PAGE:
Here is my process.

    I use the "Mash Calculator" tab in the brew session.

    For my strike - I heat water to about five degrees over my strike temp and pour it into my unheated 5 gallon HLT. I stir it until it cools to the right temp then I dump it in my mash tun. Then I stir in the grain killing off dough balls. I normally nail my mash temp this way. I adjust by either stirring or taking some wort out and heating it then dumping it back. This is rarely necessary though.

    I have a problem with the add boiling calculator. It is consistently 5 degrees low ...
     
  3. Nosybear

    Nosybear Well-Known Member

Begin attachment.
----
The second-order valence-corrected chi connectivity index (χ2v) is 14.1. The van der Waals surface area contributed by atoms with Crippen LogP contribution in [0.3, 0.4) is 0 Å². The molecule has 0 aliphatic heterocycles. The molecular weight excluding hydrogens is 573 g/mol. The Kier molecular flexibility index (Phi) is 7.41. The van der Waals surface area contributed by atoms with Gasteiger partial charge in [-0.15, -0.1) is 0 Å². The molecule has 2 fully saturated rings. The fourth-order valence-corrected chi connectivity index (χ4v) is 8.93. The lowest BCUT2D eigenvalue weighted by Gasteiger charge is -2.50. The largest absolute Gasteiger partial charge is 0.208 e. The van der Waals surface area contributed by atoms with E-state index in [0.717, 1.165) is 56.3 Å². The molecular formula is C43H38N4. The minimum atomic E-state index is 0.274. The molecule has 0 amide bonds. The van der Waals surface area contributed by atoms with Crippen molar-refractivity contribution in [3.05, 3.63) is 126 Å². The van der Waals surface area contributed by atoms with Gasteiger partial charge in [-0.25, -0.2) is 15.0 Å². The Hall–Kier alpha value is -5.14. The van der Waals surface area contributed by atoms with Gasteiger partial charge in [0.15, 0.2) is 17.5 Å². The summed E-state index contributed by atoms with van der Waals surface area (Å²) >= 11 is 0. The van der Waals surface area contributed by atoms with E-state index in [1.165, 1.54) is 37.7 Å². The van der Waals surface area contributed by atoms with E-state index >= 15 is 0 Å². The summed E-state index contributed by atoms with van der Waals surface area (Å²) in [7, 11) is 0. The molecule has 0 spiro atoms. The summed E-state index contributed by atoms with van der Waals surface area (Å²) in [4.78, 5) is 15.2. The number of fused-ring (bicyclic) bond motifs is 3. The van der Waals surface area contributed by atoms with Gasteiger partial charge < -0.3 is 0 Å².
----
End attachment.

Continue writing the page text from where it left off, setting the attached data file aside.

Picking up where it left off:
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    It can actually represent either, depending on your process. If you make allowance for heating the mash tun (as the calculators here do), it's #1. If you preheat your mash tun and use a factor of 0 degrees for heat loss to the tun, it's number 2.
     
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  4. ChicoBrewer

    ChicoBrewer Well-Known Member

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    The FAQ specifically says not to heat the mash tun

    "NOTE: The strike calculator assumes your tun will absorb heat (a few degrees will be absorbed by the mash tun, this varies widely by the type of mash tun). Even if you 'pre-heat' the tun with a little boiling water, this may still be the case. Do not stabilize the tun at the calculated strike temperature, and then add grains, or you will probably overshoot."

    My experience tells me it is correct :)
     
  5. thunderwagn

    thunderwagn Well-Known Member